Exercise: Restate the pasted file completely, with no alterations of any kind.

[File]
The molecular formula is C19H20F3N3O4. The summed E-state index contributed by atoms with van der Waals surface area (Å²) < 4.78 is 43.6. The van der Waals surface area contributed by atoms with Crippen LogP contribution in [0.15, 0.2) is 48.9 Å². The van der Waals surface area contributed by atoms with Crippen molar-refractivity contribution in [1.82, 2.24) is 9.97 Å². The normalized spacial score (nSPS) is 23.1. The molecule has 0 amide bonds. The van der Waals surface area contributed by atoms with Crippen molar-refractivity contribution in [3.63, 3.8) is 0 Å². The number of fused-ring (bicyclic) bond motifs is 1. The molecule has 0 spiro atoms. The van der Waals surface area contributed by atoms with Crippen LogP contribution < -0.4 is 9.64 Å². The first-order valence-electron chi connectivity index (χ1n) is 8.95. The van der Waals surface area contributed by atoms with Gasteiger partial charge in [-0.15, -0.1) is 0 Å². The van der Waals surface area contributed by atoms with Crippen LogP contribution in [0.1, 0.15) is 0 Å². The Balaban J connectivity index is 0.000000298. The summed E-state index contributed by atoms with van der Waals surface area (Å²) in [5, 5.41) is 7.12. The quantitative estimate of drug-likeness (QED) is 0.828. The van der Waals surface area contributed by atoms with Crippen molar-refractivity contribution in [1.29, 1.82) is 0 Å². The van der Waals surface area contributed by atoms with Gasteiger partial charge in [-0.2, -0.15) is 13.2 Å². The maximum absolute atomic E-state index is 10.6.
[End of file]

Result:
The molecular formula is C19H20F3N3O4. The summed E-state index contributed by atoms with van der Waals surface area (Å²) < 4.78 is 43.6. The van der Waals surface area contributed by atoms with Crippen LogP contribution in [0.15, 0.2) is 48.9 Å². The van der Waals surface area contributed by atoms with Crippen molar-refractivity contribution in [1.82, 2.24) is 9.97 Å². The normalized spacial score (nSPS) is 23.1. The molecule has 0 amide bonds. The van der Waals surface area contributed by atoms with Crippen molar-refractivity contribution in [3.63, 3.8) is 0 Å². The number of fused-ring (bicyclic) bond motifs is 1. The molecule has 0 spiro atoms. The van der Waals surface area contributed by atoms with Crippen LogP contribution < -0.4 is 9.64 Å². The first-order valence-electron chi connectivity index (χ1n) is 8.95. The van der Waals surface area contributed by atoms with Gasteiger partial charge in [-0.15, -0.1) is 0 Å². The van der Waals surface area contributed by atoms with Crippen LogP contribution in [0.1, 0.15) is 0 Å². The Balaban J connectivity index is 0.000000298. The summed E-state index contributed by atoms with van der Waals surface area (Å²) in [5, 5.41) is 7.12. The quantitative estimate of drug-likeness (QED) is 0.828. The van der Waals surface area contributed by atoms with Crippen molar-refractivity contribution in [1.29, 1.82) is 0 Å². The van der Waals surface area contributed by atoms with Gasteiger partial charge in [-0.2, -0.15) is 13.2 Å². The maximum absolute atomic E-state index is 10.6.